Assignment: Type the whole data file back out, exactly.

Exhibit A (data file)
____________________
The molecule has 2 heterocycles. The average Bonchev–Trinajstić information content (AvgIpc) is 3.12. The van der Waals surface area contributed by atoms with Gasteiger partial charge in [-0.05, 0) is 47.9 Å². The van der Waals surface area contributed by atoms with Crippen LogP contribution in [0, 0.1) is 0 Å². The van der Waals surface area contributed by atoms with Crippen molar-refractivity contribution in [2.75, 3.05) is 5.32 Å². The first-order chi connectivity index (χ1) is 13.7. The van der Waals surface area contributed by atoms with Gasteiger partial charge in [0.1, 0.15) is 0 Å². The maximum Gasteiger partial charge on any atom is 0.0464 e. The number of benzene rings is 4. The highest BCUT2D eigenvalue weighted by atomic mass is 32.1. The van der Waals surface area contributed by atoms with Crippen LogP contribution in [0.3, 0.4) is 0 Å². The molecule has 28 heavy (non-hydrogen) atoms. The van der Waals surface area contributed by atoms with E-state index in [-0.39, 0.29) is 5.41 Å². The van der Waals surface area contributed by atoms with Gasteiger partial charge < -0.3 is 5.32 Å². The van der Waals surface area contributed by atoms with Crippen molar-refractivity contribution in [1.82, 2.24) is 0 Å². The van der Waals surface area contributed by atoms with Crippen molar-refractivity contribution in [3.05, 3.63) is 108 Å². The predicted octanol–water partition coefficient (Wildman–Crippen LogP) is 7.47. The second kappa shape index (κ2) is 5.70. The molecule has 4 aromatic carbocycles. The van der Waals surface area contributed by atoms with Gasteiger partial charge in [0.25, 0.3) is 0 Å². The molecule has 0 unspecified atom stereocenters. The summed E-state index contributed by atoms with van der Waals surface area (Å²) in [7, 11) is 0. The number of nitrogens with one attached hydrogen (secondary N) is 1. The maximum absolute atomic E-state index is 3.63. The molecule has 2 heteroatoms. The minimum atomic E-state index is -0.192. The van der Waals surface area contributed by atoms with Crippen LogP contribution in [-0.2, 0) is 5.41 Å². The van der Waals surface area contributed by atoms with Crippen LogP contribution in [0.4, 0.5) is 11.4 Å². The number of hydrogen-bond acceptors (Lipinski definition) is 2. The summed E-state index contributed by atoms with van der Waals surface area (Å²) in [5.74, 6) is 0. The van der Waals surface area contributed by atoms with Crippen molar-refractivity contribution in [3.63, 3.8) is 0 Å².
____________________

The molecule has 2 heterocycles. The average Bonchev–Trinajstić information content (AvgIpc) is 3.12. The van der Waals surface area contributed by atoms with Gasteiger partial charge in [-0.05, 0) is 47.9 Å². The van der Waals surface area contributed by atoms with Crippen LogP contribution in [0, 0.1) is 0 Å². The van der Waals surface area contributed by atoms with Crippen molar-refractivity contribution in [2.75, 3.05) is 5.32 Å². The first-order chi connectivity index (χ1) is 13.7. The van der Waals surface area contributed by atoms with Gasteiger partial charge in [0.1, 0.15) is 0 Å². The maximum Gasteiger partial charge on any atom is 0.0464 e. The number of benzene rings is 4. The highest BCUT2D eigenvalue weighted by atomic mass is 32.1. The van der Waals surface area contributed by atoms with Crippen LogP contribution in [0.3, 0.4) is 0 Å². The molecule has 28 heavy (non-hydrogen) atoms. The van der Waals surface area contributed by atoms with E-state index in [-0.39, 0.29) is 5.41 Å². The van der Waals surface area contributed by atoms with Gasteiger partial charge < -0.3 is 5.32 Å². The van der Waals surface area contributed by atoms with Crippen molar-refractivity contribution in [1.82, 2.24) is 0 Å². The van der Waals surface area contributed by atoms with Crippen molar-refractivity contribution in [3.05, 3.63) is 108 Å². The predicted octanol–water partition coefficient (Wildman–Crippen LogP) is 7.47. The second kappa shape index (κ2) is 5.70. The molecule has 4 aromatic carbocycles. The van der Waals surface area contributed by atoms with Gasteiger partial charge in [0.25, 0.3) is 0 Å². The molecule has 0 unspecified atom stereocenters. The summed E-state index contributed by atoms with van der Waals surface area (Å²) in [7, 11) is 0. The number of nitrogens with one attached hydrogen (secondary N) is 1. The maximum absolute atomic E-state index is 3.63. The molecule has 2 heteroatoms. The minimum atomic E-state index is -0.192. The van der Waals surface area contributed by atoms with Crippen LogP contribution in [-0.2, 0) is 5.41 Å². The van der Waals surface area contributed by atoms with Crippen LogP contribution in [0.4, 0.5) is 11.4 Å². The number of hydrogen-bond acceptors (Lipinski definition) is 2. The summed E-state index contributed by atoms with van der Waals surface area (Å²) in [5.74, 6) is 0. The van der Waals surface area contributed by atoms with Crippen molar-refractivity contribution in [3.63, 3.8) is 0 Å².